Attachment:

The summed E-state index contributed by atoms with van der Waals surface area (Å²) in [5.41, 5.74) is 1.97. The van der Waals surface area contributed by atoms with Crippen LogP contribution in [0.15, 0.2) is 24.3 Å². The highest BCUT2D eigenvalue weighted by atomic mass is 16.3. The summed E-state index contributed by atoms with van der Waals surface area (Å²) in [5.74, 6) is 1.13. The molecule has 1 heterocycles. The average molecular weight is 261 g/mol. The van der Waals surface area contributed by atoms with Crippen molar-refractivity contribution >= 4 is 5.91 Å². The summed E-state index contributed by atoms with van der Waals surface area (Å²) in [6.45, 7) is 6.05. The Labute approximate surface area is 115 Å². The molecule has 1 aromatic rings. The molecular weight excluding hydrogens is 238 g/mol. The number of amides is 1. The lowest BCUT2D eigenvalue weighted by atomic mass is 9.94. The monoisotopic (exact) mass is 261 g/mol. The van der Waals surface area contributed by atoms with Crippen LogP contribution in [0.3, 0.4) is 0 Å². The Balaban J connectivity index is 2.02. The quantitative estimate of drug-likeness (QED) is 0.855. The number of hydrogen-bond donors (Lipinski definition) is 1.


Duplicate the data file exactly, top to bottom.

The summed E-state index contributed by atoms with van der Waals surface area (Å²) in [5.41, 5.74) is 1.97. The van der Waals surface area contributed by atoms with Crippen LogP contribution in [0.15, 0.2) is 24.3 Å². The highest BCUT2D eigenvalue weighted by atomic mass is 16.3. The summed E-state index contributed by atoms with van der Waals surface area (Å²) in [5.74, 6) is 1.13. The molecule has 1 heterocycles. The average molecular weight is 261 g/mol. The van der Waals surface area contributed by atoms with Crippen molar-refractivity contribution >= 4 is 5.91 Å². The summed E-state index contributed by atoms with van der Waals surface area (Å²) in [6.45, 7) is 6.05. The Labute approximate surface area is 115 Å². The molecule has 1 aromatic rings. The molecular weight excluding hydrogens is 238 g/mol. The number of amides is 1. The lowest BCUT2D eigenvalue weighted by atomic mass is 9.94. The monoisotopic (exact) mass is 261 g/mol. The van der Waals surface area contributed by atoms with Crippen LogP contribution in [0.3, 0.4) is 0 Å². The Balaban J connectivity index is 2.02. The quantitative estimate of drug-likeness (QED) is 0.855. The number of hydrogen-bond donors (Lipinski definition) is 1.